Ethanol subsidies were originally claimed neccessary by the infant ethanol for fuel industry until it learned how to be more economic. This was hogwash too. The efficiencies were already fundamentally known in the longstanding industrial and liquor ethanol industries.

      Ethanol for fuels is a national political, economic, environmental and humanitarian catastrophe. It certainly should not be subsidized or mandated. Too many people are being injured for the benefit of the few. Sadly many small ethanol plants are closing even with subsidies and mandates.

      It is time to stop the insanity.

    2. John, Wichita says:

      I totally agree. The ethanol mandate should be repealed on scientific, economic and humanitarian grounds.

      American corn is a most important source of livestock feed and thereby becomes an important source of protein. Each person has a nutritional requirement for protein needed to maintain human health. With more and more corn being diverted from livestock feed to ethanol feedstock, how long will it take before we realize we have destroyed the meat industry and an important nutritional resource.

      Imagine that there were more cattle feeders than corn growers; then the farm vote would not be promoting ethanol subsidies and the market and politics would be in harmony. But savy political pressure groups (corn farmers), ethanol subsidies and legistative mandates have been promoted as neccessary political solutions to both energy and environmental problems. Actually it is a farm income support at public expense. Let's call them what they are. Farm state senators benefitted by the obfuscation and the public is stuck with manifold unintended costs: loss of highway tax revenue used to create ethanol subsidies, higher state sales and income and property taxes to make up for the lost highway tax revenues or deteriorating roads and bridges, higher grocery prices for grains and meat, more greenhouse gasses in the atmosphere, and likely a negative energy balance exacerbating the cost of energy, trade balance, and value of the dollar.

      Also I am not convinced that ethanol production doesn't consume more energy than it produces when all the inputs are counted including energy needs for fertilizer manufacturing, crop irrigation, tillage, harvesting, transportation, distillation. Ethanol for fuels requires less productive marginal farmland to come into production, because the best land is already in production growing corn for traditional uses. The marginal land is less efficient and requires more farm inputs. Remember it's the marginal land that is added to corn acreage when corn to ethanol is subsidized!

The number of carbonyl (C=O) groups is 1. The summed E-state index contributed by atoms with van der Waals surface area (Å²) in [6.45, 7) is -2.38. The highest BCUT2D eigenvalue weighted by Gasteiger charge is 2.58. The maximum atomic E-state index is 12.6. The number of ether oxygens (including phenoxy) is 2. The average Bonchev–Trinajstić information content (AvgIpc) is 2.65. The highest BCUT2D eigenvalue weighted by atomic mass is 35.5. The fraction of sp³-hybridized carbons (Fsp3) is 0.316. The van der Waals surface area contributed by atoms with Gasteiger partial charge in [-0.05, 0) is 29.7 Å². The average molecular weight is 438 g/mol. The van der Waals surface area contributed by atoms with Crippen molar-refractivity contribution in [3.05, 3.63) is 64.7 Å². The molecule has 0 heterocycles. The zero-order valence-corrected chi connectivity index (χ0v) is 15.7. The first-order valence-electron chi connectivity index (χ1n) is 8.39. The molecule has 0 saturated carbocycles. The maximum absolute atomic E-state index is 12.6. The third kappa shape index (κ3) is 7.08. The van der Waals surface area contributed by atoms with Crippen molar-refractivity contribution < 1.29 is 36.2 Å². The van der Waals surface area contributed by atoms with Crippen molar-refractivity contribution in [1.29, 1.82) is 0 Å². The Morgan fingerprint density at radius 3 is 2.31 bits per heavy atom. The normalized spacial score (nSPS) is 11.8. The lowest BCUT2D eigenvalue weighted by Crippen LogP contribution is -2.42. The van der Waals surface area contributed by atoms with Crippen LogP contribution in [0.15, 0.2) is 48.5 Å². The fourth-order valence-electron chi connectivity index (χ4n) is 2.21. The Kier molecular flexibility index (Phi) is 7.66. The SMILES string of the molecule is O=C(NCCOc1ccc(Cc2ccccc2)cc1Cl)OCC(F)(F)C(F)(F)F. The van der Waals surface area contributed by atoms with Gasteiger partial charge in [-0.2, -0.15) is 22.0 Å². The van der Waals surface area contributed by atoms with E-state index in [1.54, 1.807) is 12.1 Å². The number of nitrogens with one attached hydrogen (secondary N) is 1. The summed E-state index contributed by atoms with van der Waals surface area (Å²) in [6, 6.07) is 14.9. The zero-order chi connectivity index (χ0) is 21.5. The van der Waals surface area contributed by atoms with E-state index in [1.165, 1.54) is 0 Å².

And what about all the pollution from these activities? Don't tell me ethanol is a clean fuel. Carbon is spewed at each stage mentioned above. Also CO2 is a major byproduct of the corn to ethanol manufacturing process. And finally when ethanol is burned for fuel it spews still more carbon into the atmosphere. States that mandate "clean burning ethanol" are exporting their polution to those states where involved in ethanol and inputs manufacturing and farming.

      Farm state senators jumped on the politically expedient ethanol subsidy bandwagon out of a wish to be popular while ignoring scientific and economic wisdom. It's funny how they can vow allegance to free markets and simultaneously approve of subsidies for pet industries where self interest reigns.

      Ethanol subsidies were originally claimed neccessary by the infant ethanol for fuel industry until it learned how to be more economic. This was hogwash too. The efficiencies were already fundamentally known in the longstanding industrial and liquor ethanol industries.

      Ethanol for fuels is a national political, economic, environmental and humanitarian catastrophe. It certainly should not be subsidized or mandated. Too many people are being injured for the benefit of the few. Sadly many small ethanol plants are closing even with subsidies and mandates.

      It is time to stop the insanity.

    3. Don Castella, Lincol says:

      The political reality alluded to above is that there are 21 farm states with 42 US Senators. Ethanol has one important quality… it is a domestic fuel. However, if it does not save energy on net analysis, even that important facet is rendered moot.

    4. Pingback: Morning Bell: Unintended Consequences of Wind Energy | The Foundry: Conservative Policy News.